[nSLUG] kernel setup stack overlaps lilo

bdavidso at supercity.ns.ca bdavidso at supercity.ns.ca
Fri Mar 12 23:08:33 AST 2004


On Thu, 11 Mar 2004, Paul Boudreau wrote:

> Donald Teed wrote:
> >Redhat got into deep doo-doo with users back around 7.0
> >when the up2date utility would apply a new kernel and bust
> >the system.  I don't remember whether it was just a question
> >of rerunning lilo back then or not but that seems to be
> >all this required.  Is Slack trying to catch up to the
> >modern distros and making similar mistakes?  A big "tsk, tsk"
> >if there wasn't even a warning produced by the new package
> >management system.

I will be the first to admit (yes, Mr. Teed, I will admit it!) that this
is a weak point in the Slackware system.  Using "upgradepkg" or any of the
other tools which use it (or at least the ones I have tried, and there are
several) does not run lilo after upgrading the kernel, nor does it print a
big fat warning as it probablt ought to do.  The install script copies the
new kernel in /boot, along with the new System.map file and a config file,
and it updates some symlinks.  I presume that the "upgrade" part means it
first removes the previous kernel etc.  It is up to the user to run lilo.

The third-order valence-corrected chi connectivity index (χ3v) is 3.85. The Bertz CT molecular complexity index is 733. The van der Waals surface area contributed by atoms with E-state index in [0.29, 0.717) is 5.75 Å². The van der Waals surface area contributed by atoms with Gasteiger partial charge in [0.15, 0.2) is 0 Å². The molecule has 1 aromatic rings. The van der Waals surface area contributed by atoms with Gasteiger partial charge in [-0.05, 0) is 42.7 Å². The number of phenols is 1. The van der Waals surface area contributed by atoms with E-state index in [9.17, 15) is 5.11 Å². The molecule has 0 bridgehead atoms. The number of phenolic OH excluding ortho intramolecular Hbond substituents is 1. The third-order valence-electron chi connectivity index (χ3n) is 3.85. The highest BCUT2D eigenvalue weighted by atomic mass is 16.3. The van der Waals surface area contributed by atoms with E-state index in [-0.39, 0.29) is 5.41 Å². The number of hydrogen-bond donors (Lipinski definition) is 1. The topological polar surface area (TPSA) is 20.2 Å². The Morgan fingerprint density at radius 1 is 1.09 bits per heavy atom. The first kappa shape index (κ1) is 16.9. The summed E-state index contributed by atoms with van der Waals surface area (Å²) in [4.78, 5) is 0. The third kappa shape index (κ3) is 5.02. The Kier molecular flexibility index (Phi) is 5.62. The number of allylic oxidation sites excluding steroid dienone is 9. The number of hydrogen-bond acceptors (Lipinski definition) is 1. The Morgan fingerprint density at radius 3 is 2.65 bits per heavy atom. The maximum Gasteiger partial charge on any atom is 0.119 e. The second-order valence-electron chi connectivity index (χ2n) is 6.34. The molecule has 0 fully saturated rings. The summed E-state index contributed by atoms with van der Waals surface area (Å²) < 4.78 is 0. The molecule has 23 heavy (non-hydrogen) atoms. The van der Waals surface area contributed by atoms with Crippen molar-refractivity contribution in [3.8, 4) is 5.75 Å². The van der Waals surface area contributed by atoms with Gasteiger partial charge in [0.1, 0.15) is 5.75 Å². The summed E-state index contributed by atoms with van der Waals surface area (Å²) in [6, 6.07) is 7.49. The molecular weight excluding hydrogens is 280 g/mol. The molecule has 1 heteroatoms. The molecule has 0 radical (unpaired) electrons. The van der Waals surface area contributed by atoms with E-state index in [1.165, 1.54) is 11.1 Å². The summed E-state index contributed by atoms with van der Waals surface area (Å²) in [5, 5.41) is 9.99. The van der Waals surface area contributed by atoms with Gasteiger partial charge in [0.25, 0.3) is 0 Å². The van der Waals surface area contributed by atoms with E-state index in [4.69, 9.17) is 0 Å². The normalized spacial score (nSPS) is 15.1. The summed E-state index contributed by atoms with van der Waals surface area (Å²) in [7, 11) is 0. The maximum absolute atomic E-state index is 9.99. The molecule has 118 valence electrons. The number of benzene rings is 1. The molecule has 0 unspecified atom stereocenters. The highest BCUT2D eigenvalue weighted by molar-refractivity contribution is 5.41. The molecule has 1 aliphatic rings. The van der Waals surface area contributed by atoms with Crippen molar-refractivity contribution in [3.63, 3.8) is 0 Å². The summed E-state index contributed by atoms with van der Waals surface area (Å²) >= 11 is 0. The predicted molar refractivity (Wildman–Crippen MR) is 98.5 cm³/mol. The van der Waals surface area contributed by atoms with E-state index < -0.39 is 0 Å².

This can be a "gotcha" for new users.

In fact, if my memory serves, the part of the Slackware install process
that configures and runs lilo has always been the weakest part of the
install and is generally not to be trusted.  Every time I have installed
Slackware, starting with the very first time I installed Linux (don't
remember the Slackware version, but the kernel was 1.2.3) I have edited
/etc/lilo.conf and re-rerun lilo to get it right.

OTOH, I can understand the thinking of the maintainers wrt to
"upgradepkg":  They don't know what boot loader you are using.  It is your
system, and it is up to you to know enough to admin it properly.  It seems
"obvious" that one would check one's lilo.conf and run lilo before
rebooting after upgrading the kernel, and reading the pre-requisite
installation documentation (I think it used to be called something like
"Installation and Getting Started") makes that pretty clear.

Of course <*cough cough*> I always compile my own kernels and run lilo
myself, so I haven't actually been bitten by this particular bug in
upgradepkg.  But keeping a bootable cdrom or boot floppy handy is always
wise in case of brain cramps. (Aside: Is it true that 2.6 kernels don't
support the old emergency boot method of having the kernel image on a
floppy?  I read somewhere that you need to use lilo or similar even for
boot floppies.)

More annoying is that upgrading a library doesn't (or at least doesn't
always) run ldconfig.  Upgrading libc, or even libz, and not running
ldconfig will break just about everything temporarily.  Again, running
ldconfig after upgrading a library seems "obvious" if you've done it a
time or two, but when your upgrade script starts spewing out linker errors
it is pretty unnerving.

Whatever one's feelings about Toyotas or Cadillacs or Ferraris or Yugos
(or, gawd help me, Anglias) I think that we all can agree that, compared
to a BSOD or "Your Windows installation is unstable, please run Setup",
having to run lilo or ldconfig to get everything right again is pretty OK.

Bill Davidson
bdavidso at supercity.ns.ca

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